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The classic library has been around since 1906, was opened to the public in 1924 and recently received some refurbishment as reported by Art News.
Some history: At a contentious meeting of bankers during the 1907 financial crisis, J. Pierpont Morgan locked the doors of his private library and study in New York's Murray Hill, refusing to let his fellow financiers leave until they had agreed on a national-rescue plan. In that grand but intimate building, designed by Charles Follen McKim after an Italian Renaissance palazzo, Morgan also convened meetings of the acquisitions committee of the Metropolitan Museum of Art, of which he was president. After Morgan's death, the building became the heart of the institution that for more than 80 years has made his collections available to the public. Now the Morgan Library & Museum is restoring and reinstalling the rooms of his domain to better tell the story of its collections and the man behind them.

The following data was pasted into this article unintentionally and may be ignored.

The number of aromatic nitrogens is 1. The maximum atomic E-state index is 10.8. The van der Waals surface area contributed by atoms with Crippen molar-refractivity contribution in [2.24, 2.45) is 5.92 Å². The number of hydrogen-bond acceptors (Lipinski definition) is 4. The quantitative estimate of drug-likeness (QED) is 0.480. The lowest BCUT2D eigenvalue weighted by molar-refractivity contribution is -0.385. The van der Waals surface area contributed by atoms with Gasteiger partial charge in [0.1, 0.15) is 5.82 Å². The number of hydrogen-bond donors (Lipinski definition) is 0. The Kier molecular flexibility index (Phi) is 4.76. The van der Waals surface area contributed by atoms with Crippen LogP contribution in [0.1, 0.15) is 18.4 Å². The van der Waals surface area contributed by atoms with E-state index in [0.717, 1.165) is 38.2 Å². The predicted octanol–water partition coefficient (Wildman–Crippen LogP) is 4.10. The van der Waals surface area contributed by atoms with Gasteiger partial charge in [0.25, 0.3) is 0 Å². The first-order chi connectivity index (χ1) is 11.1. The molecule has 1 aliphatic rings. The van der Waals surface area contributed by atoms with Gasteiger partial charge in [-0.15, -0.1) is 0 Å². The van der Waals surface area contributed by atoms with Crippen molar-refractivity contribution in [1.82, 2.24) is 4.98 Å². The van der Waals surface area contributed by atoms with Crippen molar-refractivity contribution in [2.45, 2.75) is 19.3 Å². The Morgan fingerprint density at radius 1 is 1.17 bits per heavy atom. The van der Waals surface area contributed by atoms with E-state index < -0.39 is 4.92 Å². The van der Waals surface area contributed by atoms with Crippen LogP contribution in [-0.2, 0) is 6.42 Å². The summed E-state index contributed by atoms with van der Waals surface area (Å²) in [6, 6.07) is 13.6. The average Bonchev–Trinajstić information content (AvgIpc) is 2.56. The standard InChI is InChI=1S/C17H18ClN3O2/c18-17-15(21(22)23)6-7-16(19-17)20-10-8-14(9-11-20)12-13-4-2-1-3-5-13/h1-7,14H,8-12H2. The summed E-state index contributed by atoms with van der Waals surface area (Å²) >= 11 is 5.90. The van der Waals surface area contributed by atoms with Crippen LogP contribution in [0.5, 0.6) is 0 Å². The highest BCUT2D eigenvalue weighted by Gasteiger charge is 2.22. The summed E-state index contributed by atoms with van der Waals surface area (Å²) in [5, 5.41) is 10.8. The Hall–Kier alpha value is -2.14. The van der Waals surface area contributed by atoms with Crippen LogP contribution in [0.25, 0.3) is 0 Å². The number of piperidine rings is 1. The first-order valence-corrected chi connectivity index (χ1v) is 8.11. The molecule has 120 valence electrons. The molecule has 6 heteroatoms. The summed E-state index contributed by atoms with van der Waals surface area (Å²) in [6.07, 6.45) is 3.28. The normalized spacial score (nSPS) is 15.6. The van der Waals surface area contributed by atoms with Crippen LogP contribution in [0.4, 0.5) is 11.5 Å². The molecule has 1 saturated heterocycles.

When the McKim building reopens on October 30, the North Room, originally the librarian's office, will be accessible to the public for the first time. Visitors will also be able to peer inside Morgan's vault. The interiors will be cleaned, the furniture restored, state-of-the-art lighting installed, and hundreds of additional objects placed on view. The refurbishment, which has closed the building since June, has cost $4.5 million.
"Throughout, we wanted to strike the right balance between period room and display space for the collections," says the museum's director, William M. Griswold, who underscores that moving more objects to the McKim building frees up valuable exhibition space in other parts of the museum.